The policy concludes that most other unauthorised uses of a trade mark constitute trade mark infringement and recommends seeking legal advice before listing if you are unsure as to whether you may infringe.

Practical steps Amazon businesses can take to avoid trade mark infringement

Consider the following when listing items for sale on Amazon:

  • Ensure you have procured your goods from a reputable distributor;
  • Ensure you can prove the authenticity of the goods, should you need to;
  • In the context of a complaint in relation to the use of a trade mark protected word, consider whether you could argue that the word is simply an ordinary dictionary definition or description;
  • Ensure the way you describe the goods does not cause potential customer confusion;
  • Ensure you use trade marks in a clear and truthful manner to describe compatibility and do not refer to goods as being similar or equivalent to another product.

What to do if Amazon will not respond to your businesses’ takedown requests or if an infringing listing is reinstated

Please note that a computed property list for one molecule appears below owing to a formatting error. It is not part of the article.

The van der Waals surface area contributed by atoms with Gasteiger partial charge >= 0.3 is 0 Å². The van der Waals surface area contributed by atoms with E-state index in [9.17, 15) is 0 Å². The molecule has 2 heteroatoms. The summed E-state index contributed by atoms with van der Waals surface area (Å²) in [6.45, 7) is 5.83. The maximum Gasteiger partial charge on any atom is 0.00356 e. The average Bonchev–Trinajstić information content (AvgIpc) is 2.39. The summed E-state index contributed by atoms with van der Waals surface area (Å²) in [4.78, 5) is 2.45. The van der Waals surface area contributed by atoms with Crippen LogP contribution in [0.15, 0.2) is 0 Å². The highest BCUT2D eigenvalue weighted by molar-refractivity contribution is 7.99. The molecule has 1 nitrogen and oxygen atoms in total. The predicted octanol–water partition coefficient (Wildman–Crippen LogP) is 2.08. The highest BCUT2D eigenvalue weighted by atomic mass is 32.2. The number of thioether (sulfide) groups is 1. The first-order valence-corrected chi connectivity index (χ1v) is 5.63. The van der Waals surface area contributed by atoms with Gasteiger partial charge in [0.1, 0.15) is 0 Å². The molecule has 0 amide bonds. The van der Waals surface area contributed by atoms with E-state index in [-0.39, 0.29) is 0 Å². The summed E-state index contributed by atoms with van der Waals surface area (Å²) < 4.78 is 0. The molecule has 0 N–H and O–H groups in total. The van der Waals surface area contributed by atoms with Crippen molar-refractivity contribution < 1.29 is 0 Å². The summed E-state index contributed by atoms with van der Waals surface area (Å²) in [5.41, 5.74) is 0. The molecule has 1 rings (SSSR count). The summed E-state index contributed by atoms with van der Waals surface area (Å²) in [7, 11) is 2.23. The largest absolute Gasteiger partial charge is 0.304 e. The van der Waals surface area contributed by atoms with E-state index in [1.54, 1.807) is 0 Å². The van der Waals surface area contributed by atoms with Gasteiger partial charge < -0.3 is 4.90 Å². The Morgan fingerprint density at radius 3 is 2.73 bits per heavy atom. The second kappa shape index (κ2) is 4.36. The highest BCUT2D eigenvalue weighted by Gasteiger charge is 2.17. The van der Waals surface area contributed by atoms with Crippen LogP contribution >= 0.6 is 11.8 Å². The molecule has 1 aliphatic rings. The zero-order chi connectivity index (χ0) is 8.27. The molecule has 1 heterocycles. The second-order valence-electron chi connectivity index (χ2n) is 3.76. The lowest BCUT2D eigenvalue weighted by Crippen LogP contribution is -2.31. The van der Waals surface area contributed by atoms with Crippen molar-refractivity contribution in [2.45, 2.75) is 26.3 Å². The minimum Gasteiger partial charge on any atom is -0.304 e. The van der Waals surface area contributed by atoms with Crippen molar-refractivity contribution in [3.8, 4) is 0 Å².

• First, review the reasons for refusal. Are they procedure based? An Amazon complaint is an exercise in form-filling, and sometimes our legal assistants can get a takedown request dealt with inexpensively because of our extensive knowledge of how the system works.
  • Next, is the problem that your rights are unregistered? Unregistered rights require a nuanced approach that Amazon’s systems struggle to work with.  Our IP solicitors and their legal assistants are used to set out positions under copyright and unregistered design right law in a way that ticks the Amazon formula boxes and can often solve this problem.
  • Do you have the correct registrations? It is often cheaper to obtain new ones with our help (that the Amazon AI will “understand”) than it is to argue the case with Amazon.